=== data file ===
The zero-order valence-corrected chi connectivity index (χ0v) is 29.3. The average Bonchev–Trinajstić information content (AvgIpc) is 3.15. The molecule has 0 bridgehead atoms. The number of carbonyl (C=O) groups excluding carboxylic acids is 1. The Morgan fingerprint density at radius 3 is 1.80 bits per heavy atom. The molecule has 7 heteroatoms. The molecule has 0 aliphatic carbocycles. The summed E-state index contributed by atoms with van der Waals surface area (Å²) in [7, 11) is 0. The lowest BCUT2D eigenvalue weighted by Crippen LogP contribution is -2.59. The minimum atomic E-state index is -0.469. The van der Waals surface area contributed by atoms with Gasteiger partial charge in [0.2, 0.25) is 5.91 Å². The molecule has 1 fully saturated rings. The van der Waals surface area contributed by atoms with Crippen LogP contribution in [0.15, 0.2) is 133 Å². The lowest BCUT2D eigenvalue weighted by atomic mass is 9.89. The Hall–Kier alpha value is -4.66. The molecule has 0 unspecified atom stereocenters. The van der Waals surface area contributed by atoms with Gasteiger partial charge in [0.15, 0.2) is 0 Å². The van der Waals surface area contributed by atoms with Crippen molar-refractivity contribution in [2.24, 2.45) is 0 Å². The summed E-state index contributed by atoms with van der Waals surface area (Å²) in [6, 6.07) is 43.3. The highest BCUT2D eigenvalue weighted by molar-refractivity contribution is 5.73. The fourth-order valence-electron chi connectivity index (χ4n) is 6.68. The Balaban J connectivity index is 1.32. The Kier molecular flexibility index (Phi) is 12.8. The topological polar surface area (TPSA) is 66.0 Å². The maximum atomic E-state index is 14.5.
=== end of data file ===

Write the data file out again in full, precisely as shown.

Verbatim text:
The zero-order valence-corrected chi connectivity index (χ0v) is 29.3. The average Bonchev–Trinajstić information content (AvgIpc) is 3.15. The molecule has 0 bridgehead atoms. The number of carbonyl (C=O) groups excluding carboxylic acids is 1. The Morgan fingerprint density at radius 3 is 1.80 bits per heavy atom. The molecule has 7 heteroatoms. The molecule has 0 aliphatic carbocycles. The summed E-state index contributed by atoms with van der Waals surface area (Å²) in [7, 11) is 0. The lowest BCUT2D eigenvalue weighted by Crippen LogP contribution is -2.59. The minimum atomic E-state index is -0.469. The van der Waals surface area contributed by atoms with Gasteiger partial charge in [0.2, 0.25) is 5.91 Å². The molecule has 1 fully saturated rings. The van der Waals surface area contributed by atoms with Crippen LogP contribution in [0.15, 0.2) is 133 Å². The lowest BCUT2D eigenvalue weighted by atomic mass is 9.89. The Hall–Kier alpha value is -4.66. The molecule has 0 unspecified atom stereocenters. The van der Waals surface area contributed by atoms with Gasteiger partial charge in [0.15, 0.2) is 0 Å². The van der Waals surface area contributed by atoms with Crippen molar-refractivity contribution in [2.24, 2.45) is 0 Å². The summed E-state index contributed by atoms with van der Waals surface area (Å²) in [6, 6.07) is 43.3. The highest BCUT2D eigenvalue weighted by molar-refractivity contribution is 5.73. The fourth-order valence-electron chi connectivity index (χ4n) is 6.68. The Balaban J connectivity index is 1.32. The Kier molecular flexibility index (Phi) is 12.8. The topological polar surface area (TPSA) is 66.0 Å². The maximum atomic E-state index is 14.5.